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Be alert to dangers of drowsy driving

Thursday, July 17, 2008

Driving while drowsy is an unnecessary risk you shouldn't take.

Sleep deprivation has become widespread in North America as people try to squeeze more and more activities into each day.

One consequence: More vehicle crashes attributed partly or wholly to sleepiness.

The National Highway Traffic Safety Administration (NHTSA) says about one million crashes a year are thought to occur because of driver inattention or lapses -- and fatigue makes such inattention more likely.

In a survey by the National Sleep Foundation, 57 percent of those interviewed said they had driven while drowsy and 23 percent admitted to having fallen asleep behind the wheel.

NHTSA reports that sleep-induced crashes typically involve a driver who is alone and driving late at night or in mid-afternoon on a high-speed road (so the crash is more likely to be serious). Most of the time, it's a single-car crash because the vehicle leaves the roadway.

Leave the driving to those who are wide awake!

In other words, many of us may be susceptible to driving while sleepy, but there are some things we can do to avoid doing so.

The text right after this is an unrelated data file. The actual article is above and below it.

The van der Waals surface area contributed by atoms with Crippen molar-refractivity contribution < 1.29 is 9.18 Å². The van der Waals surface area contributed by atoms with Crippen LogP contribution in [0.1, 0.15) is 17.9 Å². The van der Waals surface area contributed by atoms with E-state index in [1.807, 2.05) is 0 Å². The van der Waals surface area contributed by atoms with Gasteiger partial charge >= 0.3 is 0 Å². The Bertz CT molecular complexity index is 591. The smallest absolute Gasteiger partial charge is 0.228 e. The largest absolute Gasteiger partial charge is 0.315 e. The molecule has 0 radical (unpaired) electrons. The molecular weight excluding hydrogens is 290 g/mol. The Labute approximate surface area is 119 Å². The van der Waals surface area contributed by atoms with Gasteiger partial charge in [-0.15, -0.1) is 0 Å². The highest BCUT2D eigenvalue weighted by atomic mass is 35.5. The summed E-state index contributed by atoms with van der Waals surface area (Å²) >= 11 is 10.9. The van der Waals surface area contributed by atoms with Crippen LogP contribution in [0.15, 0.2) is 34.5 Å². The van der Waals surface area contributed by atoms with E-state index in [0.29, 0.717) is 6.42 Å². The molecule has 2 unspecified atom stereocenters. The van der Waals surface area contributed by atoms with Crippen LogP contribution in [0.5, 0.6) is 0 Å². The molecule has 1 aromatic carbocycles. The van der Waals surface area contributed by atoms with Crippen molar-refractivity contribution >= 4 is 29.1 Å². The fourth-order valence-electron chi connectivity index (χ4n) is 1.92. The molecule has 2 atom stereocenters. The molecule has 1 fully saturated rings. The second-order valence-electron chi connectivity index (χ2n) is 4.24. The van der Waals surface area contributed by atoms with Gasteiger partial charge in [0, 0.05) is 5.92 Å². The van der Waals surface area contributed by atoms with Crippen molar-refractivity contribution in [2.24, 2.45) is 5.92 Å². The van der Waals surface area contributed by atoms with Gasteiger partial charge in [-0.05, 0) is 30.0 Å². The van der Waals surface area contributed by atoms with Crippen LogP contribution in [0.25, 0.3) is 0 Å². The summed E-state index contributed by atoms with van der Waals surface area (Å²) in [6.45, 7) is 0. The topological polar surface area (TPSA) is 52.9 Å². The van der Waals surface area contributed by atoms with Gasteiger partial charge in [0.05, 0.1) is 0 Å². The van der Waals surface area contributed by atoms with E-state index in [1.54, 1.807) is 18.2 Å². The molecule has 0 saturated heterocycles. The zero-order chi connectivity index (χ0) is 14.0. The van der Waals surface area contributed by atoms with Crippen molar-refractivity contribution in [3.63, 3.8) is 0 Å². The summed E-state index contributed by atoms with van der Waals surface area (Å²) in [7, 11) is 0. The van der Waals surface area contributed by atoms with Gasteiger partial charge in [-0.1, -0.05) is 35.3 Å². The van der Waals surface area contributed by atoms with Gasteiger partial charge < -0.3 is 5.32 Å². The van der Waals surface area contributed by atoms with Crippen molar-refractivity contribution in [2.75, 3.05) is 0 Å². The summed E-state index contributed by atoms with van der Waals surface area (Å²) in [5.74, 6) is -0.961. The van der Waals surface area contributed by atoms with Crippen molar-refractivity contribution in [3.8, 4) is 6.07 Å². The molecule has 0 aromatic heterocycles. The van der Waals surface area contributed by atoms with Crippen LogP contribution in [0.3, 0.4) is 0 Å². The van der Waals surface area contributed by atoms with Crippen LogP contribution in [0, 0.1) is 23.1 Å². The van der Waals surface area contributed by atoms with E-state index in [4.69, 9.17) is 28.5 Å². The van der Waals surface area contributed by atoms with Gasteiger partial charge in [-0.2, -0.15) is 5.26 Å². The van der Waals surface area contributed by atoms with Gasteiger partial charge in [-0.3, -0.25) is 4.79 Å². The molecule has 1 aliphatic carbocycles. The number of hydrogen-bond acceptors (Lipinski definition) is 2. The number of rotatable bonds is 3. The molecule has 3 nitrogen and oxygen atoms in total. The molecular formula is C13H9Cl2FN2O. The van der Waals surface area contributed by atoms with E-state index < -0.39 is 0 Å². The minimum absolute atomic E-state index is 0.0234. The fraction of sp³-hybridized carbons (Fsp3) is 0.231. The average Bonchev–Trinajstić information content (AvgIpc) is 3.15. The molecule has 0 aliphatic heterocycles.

The National Sleep Foundation and other experts suggest the following:

* Get a good night's sleep before starting a long drive,

* Avoid driving during your body's natural "down time" when you'd normally be sleeping,

* Plan to drive long trips with a campanion. Passengers can help look for early warning signs of fatigue and can help share the driving. Passengers should stay awake to talk to the driver,

* Sit up straight while driving; don't slouch. Don't stare straight ahead at all times; scan the road and nearby areas,

* Stop for a rest every 100 miles or two hours,

* If you need one, take a short nap. Or get some exercise -- run in place, jump up and down,

* Avoid alcohol and medications that may make you sleepy; read the label on the container or ask your physician, and

* Consult a doctor if you have any symptoms of a possible sleep disorder; frequent daytime sleepiness, frequent difficulty sleeping at night or loud snoring every night.

So, before you hit the road, make sure you've had a good night's sleep. Then you can rest assured you'll arrive at your destination safely.